Perhaps there is no better source of political propaganda in the 20th century than the Bolshevik Revolution. The world was captivated by the epic of “a handful of workers” who had taken out of the way one of the most powerful empires on the planet, that of the immense Russia.
Not even the Menshevik Revolution -that from February 1917 which led to the abdication of Tsar Nicholas II-, was able to compete with the incredible achievements of the October Revolution of that year that hoisted the flag of the Soviets.
The arts received the impact of that propaganda that seduced the world. It was repeated with relish that the Soviet Revolution stoked the artistic vanguard in a Russia imbued with religious and academic tradition in its arts.
Art revolution before the revolution
Thus, the revolution would then have been not only political and social but also artistic. A little over one hundred years after the events of 1917, All of this can be described as inaccurate and unfair.
Understanding Russian art before and after the Revolution led by Lenin is usually done from plain colors (or perhaps, only white and red, to be more in tune with events).
By 1900, the Russian society was one with a prosperous artistic activity. The so-called folk art, full of folklorism and color was well rooted and tremendously prolific. Since the mid-nineteenth century, the Brotherhood of the Wanders (Peredvízhniki or «Передви́жники») -with Ilya Repin as most known artist- had practiced a kind of realistic painting with significant social burden, which remained strong (with its ups and downs) at the time of the Bolshevik triumph.
But in addition, the so-called World of Art (Mir Iskusstva) aligned with the avant-garde tendencies of the West and inspired by the homonymous magazine that would serve them as a de facto manifesto, introduced a renewing air to the Russian artistic scene in the first decade of the 20th century.
The group was formed in 1898 by some students among whom were Alexandre Benois, Konstantin Somov, Dmitry Filosofov, Léon Bakst and Eugene Lansere. His cosmopolitan vision influenced the development of artistic individualism in Russia. It also represented an aesthetic reaction against what was promoted by the Itinerant group. Art Nouveau was then the spearhead to shake the prevailing traditional aesthetics.
On the other hand, another group of Russian artistic avant-garde, one of the most active and ardent of all Europe since the first decade of the last century, had positioned itself in the innovative artistic furor.
By 1908, for example, the “art of the future” was already being talked about in the Russian press, a year before Filippo Marinetti coined the term “Futurism” in Italy. This “art of the future” referred to the works of original artists such as Mikhail Larionov, Natalia Goncharova, Vladimir Baranoff-Rossiné, David Burliuk and Alexandra Exter.
Russian art all over
By 1914, several Russian artists had been in Western Europe and were well aware of avant-garde ideas. Larionov and Goncharova, for example, had already been in Paris by 1910. Additionally, the very successful tours of the Russian Ballet aroused great interest in the West for the culture of that country.
The ideas did not flow in one direction. Those who visited Russia in the years prior to 1917, were impressed by the interest in traditional religious icons from a modern perspective and, above all, by the extraordinary passion in artistic theorization that would later lead to abstraction.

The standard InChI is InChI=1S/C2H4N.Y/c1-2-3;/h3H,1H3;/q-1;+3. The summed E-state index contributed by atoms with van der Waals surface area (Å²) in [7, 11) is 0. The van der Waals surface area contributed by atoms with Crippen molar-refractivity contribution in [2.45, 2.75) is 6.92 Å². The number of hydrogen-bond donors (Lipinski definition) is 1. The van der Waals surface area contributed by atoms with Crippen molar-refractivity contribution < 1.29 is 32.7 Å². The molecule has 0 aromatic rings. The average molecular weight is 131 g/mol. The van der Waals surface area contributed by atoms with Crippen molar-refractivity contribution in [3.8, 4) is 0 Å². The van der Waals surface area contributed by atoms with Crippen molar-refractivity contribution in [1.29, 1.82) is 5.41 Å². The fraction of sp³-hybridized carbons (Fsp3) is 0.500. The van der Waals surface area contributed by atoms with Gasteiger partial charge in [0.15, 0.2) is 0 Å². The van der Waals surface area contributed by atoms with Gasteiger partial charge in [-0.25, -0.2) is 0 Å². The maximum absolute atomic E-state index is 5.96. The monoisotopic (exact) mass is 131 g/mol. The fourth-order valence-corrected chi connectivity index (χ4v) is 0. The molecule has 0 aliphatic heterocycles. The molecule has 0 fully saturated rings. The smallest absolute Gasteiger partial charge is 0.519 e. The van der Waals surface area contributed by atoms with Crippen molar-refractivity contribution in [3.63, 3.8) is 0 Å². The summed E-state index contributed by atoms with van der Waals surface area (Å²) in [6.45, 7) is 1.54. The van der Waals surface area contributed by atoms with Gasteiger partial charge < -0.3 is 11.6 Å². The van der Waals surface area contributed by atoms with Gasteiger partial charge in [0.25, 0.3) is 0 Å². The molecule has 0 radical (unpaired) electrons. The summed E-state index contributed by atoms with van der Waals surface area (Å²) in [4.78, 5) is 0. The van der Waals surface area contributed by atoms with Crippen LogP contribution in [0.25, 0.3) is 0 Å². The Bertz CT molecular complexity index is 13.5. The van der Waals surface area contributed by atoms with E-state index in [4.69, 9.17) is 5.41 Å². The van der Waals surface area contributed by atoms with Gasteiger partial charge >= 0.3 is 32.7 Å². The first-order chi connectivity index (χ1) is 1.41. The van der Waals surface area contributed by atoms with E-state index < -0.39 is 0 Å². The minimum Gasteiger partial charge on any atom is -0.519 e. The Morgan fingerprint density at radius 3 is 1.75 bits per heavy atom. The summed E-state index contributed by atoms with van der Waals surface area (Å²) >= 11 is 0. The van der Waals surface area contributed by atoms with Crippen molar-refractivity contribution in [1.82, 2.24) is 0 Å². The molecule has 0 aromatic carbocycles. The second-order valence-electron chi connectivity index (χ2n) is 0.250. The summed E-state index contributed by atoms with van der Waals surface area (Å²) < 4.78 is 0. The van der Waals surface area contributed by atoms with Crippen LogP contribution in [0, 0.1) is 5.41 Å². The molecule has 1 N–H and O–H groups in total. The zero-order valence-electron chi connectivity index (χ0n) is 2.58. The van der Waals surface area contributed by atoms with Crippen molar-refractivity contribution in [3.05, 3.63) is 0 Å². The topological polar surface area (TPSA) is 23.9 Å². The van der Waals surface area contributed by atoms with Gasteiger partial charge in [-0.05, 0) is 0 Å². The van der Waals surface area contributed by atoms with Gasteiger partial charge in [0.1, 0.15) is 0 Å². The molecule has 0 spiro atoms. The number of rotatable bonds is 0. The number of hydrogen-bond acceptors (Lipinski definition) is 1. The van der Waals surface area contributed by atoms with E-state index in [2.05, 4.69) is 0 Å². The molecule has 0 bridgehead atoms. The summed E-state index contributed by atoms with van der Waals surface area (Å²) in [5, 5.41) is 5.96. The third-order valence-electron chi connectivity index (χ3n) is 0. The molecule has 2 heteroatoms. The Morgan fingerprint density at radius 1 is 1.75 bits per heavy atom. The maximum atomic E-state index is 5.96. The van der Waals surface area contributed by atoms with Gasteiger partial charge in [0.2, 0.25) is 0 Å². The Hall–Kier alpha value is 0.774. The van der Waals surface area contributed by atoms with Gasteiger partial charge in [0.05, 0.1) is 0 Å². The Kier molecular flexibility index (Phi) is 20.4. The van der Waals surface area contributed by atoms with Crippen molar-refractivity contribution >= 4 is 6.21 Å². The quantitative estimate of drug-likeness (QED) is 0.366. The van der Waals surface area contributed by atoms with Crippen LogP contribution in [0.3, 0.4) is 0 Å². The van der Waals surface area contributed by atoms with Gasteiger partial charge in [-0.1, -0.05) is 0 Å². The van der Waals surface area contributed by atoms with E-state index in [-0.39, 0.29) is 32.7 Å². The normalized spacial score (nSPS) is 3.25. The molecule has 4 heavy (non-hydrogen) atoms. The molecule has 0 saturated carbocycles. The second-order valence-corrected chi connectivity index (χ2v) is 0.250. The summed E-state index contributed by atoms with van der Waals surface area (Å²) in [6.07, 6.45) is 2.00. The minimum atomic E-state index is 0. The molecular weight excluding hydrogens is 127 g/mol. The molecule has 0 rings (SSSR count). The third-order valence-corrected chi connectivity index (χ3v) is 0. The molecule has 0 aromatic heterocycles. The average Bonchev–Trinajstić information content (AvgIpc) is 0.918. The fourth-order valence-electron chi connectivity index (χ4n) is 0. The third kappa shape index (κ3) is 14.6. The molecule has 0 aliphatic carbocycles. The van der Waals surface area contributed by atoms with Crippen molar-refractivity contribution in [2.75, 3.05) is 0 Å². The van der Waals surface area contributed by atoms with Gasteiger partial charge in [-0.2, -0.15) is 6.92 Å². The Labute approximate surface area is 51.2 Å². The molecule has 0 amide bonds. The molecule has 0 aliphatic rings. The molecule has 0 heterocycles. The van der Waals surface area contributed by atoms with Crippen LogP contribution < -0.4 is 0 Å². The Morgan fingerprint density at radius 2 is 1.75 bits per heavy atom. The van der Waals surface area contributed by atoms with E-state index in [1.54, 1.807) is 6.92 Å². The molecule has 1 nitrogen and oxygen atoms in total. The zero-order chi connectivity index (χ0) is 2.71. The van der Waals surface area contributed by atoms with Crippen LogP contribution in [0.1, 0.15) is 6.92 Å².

Henri Matisse and Umberto Boccioni spent time in Russia and left behind as many ideas as they took back. In the spring of 1908, an exhibition was held in St. Petersburg entitled “Modern Trends”. Exter and Burliuk would be counted among the artists.
On the other hand, The Golden Fleece, probably the most prestigious art magazine in all Russia back then, was a regular sponsor of the ideas of Fauvism and in 1908 and 1909. It would include works by Paul Gauguin, Vincent van Gogh, Pierre Bonnard and Maurice Denis in the exhibitions that it organized with great success.
The Golden Fleece contributed to the diffusion of a new understanding of art, one that emphasized a more individual and personal vision from the artist. In fact, the work of art as the equivalent of sensations, emotional and spiritual states, and the primacy of the creative process were concepts already discussed by 1908 in many artistic circles in Russia.
Artists were first
El Lissitzky, one of the most famous Russian artists, declared in 1922 that the October Revolution in artistic matters had been originated long before 1917. The Russian artistic avant-garde prior to October 1917 was widely diverse. The works of Vassily Kandinsky, Vladimir Tatlin, Antoine Pevsner, Alexander Rodchenko and Kazimir Malevich, for example, differed greatly among themselves as far as their ideas were concerned.
The number of exhibition events that took place between 1905 and 1917 featuring Mikhail Larionov, Natalia Goncharova, Aristarkh Lentulov, Malevich, among others, attests to the very active Russian artistic life and the confrontations that were taking place through forms and ideas.
In consequence, the momentum created by the Revolution was for these avant-garde artists a kind of a heroic era in which they assumed a messianic attitude, which favored the construction of a new way of life, which would promote the progress of man.
However, later on, when the Bolshevik Revolution came to full power and control of the economy, the State abrogated the right to indicate the path that art should follow. But imposing Socialist Realism as an aesthetic dogma resulted in the suffocation of Russian artistic creativity.
That creativity that drove frantic changes in the arts since the early 20th century died inevitably. The imposed solution from the Soviet state to control the artistic scene implied the execration of a great part of the imagination and innovation any revolutionary process should always have.